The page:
I recently asked this question on meta for some sort of automatic handling of "common programmer mistakes".
I now realise that the sort of questions I was on about, are actually FAQ and only recently I discovered that some tags have a FAQ in their wiki.
Now, there is also the excellent suggestion: Thwart publishing duplicate and low quality questions. The answer that provides some wizard for asking new questions that slows the process down a bit and brings possible existing answers to newcomers' attention is a very good suggestion, however I see one flaw: when it comes to searching the existing knowledge base, it only takes into account existing questions and answers, never a FAQ. The current "Ask question" page doesn't do so either.
What I really don't understand is why is the tag FAQ so damn obscure and hidden in a place where nobody ever looks, I mean I have 3k rep and have only found them last week or so. I see it as an excellent piece of information to stop users from posting new questions for problems that newbies (to a language or framework) are bound to bump into.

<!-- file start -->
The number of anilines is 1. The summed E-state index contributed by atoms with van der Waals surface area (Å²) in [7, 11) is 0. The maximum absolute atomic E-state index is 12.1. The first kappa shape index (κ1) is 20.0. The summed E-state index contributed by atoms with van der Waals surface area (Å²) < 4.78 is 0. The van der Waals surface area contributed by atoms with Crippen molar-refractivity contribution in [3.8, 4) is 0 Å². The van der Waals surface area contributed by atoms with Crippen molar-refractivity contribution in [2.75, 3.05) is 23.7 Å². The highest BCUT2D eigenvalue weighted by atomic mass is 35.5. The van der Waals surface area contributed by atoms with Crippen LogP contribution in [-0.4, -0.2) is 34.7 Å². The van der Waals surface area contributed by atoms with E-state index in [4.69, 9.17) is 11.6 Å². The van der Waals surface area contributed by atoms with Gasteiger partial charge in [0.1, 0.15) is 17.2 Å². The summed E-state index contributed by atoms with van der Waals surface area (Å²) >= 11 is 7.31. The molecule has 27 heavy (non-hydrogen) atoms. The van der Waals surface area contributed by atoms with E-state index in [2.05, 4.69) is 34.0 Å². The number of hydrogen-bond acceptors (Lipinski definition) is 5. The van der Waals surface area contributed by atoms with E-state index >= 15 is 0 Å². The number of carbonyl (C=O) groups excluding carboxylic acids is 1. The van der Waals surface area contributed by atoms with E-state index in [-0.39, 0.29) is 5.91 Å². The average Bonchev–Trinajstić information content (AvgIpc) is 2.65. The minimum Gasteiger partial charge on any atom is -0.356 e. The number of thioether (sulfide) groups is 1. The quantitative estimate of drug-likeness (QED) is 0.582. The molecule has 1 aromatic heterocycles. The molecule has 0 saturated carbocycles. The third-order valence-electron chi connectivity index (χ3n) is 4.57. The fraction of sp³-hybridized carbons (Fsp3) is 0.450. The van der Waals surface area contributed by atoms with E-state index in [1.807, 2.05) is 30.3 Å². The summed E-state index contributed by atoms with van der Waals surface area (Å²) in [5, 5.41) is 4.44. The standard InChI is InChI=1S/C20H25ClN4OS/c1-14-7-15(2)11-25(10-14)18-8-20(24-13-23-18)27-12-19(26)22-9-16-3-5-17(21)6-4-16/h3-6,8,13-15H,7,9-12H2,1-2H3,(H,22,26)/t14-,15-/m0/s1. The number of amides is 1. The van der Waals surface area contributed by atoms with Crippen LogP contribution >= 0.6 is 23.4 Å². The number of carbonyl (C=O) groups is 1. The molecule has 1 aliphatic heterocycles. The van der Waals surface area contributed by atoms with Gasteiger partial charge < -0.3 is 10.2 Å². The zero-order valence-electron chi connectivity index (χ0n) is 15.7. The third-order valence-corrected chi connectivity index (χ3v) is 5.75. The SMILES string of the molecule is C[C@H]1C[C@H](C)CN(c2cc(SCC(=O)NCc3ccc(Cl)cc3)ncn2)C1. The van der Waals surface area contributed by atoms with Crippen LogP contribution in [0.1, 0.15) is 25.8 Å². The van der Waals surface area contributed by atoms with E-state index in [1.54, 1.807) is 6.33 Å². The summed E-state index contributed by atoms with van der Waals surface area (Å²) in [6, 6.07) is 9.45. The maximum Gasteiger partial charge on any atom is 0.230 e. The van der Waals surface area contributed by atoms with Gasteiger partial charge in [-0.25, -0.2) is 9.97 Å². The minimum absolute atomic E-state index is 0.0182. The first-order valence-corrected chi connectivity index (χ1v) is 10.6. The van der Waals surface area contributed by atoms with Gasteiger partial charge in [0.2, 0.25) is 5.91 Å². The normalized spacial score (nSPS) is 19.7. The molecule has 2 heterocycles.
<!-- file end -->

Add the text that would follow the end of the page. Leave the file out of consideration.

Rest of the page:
I suggest three improvements here, ordered by ascending "radicality":
Give the FAQ its own tab on the tag page
Point newcomers in a certain tag to the FAQ
This is actually too unobstrusive. It should be even more pushy but it would be a start. This should appear based on reputation in the tag itself, and perhaps on total rep as well. I think we can assume 2k+ rep users, for example, not to ask silly questions.
Query it when asking a new question
Yes this is a sloppy mockup but it's just to show that the attention must be focused on the fact that a FAQ hit was found. Also, it would probably not be possible to query the FAQ untill a tag has been added to the question, so the message can appear at the bottom.
In any case the above screenshot just proves that the system does not look at the FAQ as it doesn't even suggest the question with exactly the same title.
I think with these edits in place, the flow of new questions for common problems would be reduced a little. It also makes the system actually more helpful in discovering existing information.